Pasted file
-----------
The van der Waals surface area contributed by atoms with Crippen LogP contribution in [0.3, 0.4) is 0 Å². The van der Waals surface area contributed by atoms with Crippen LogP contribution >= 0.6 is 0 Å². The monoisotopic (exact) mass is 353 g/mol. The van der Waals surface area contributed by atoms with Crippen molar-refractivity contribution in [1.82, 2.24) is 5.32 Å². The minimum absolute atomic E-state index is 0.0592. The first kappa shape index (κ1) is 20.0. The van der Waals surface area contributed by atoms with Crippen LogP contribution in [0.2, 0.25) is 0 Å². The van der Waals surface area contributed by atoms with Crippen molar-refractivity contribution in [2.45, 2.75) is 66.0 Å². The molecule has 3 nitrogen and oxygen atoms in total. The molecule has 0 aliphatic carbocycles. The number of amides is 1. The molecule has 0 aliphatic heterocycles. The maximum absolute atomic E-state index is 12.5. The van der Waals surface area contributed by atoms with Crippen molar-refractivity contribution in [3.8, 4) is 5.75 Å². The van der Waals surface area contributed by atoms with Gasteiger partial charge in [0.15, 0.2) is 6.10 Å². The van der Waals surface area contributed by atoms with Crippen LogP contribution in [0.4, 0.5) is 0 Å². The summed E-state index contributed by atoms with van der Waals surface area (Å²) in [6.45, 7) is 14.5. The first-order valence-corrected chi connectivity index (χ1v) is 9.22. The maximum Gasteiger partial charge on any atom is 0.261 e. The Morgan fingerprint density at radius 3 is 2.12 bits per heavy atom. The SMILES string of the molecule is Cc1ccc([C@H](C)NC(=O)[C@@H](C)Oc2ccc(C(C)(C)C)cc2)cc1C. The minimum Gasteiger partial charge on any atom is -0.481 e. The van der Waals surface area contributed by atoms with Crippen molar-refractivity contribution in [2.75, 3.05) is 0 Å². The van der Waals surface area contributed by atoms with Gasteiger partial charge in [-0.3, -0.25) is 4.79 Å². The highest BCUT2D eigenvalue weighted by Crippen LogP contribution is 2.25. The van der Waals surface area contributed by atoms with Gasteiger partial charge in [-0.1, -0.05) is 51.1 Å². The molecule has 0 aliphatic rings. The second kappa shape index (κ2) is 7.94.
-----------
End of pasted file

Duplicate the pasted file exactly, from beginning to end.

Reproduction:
The van der Waals surface area contributed by atoms with Crippen LogP contribution in [0.3, 0.4) is 0 Å². The van der Waals surface area contributed by atoms with Crippen LogP contribution >= 0.6 is 0 Å². The monoisotopic (exact) mass is 353 g/mol. The van der Waals surface area contributed by atoms with Crippen molar-refractivity contribution in [1.82, 2.24) is 5.32 Å². The minimum absolute atomic E-state index is 0.0592. The first kappa shape index (κ1) is 20.0. The van der Waals surface area contributed by atoms with Crippen LogP contribution in [0.2, 0.25) is 0 Å². The van der Waals surface area contributed by atoms with Crippen molar-refractivity contribution in [2.45, 2.75) is 66.0 Å². The molecule has 3 nitrogen and oxygen atoms in total. The molecule has 0 aliphatic carbocycles. The number of amides is 1. The molecule has 0 aliphatic heterocycles. The maximum absolute atomic E-state index is 12.5. The van der Waals surface area contributed by atoms with Crippen molar-refractivity contribution in [3.8, 4) is 5.75 Å². The van der Waals surface area contributed by atoms with Gasteiger partial charge in [0.15, 0.2) is 6.10 Å². The van der Waals surface area contributed by atoms with Crippen LogP contribution in [0.4, 0.5) is 0 Å². The summed E-state index contributed by atoms with van der Waals surface area (Å²) in [6.45, 7) is 14.5. The first-order valence-corrected chi connectivity index (χ1v) is 9.22. The maximum Gasteiger partial charge on any atom is 0.261 e. The Morgan fingerprint density at radius 3 is 2.12 bits per heavy atom. The SMILES string of the molecule is Cc1ccc([C@H](C)NC(=O)[C@@H](C)Oc2ccc(C(C)(C)C)cc2)cc1C. The minimum Gasteiger partial charge on any atom is -0.481 e. The van der Waals surface area contributed by atoms with Crippen molar-refractivity contribution in [2.75, 3.05) is 0 Å². The van der Waals surface area contributed by atoms with Gasteiger partial charge in [-0.3, -0.25) is 4.79 Å². The highest BCUT2D eigenvalue weighted by Crippen LogP contribution is 2.25. The van der Waals surface area contributed by atoms with Gasteiger partial charge in [-0.1, -0.05) is 51.1 Å². The molecule has 0 aliphatic rings. The second kappa shape index (κ2) is 7.94.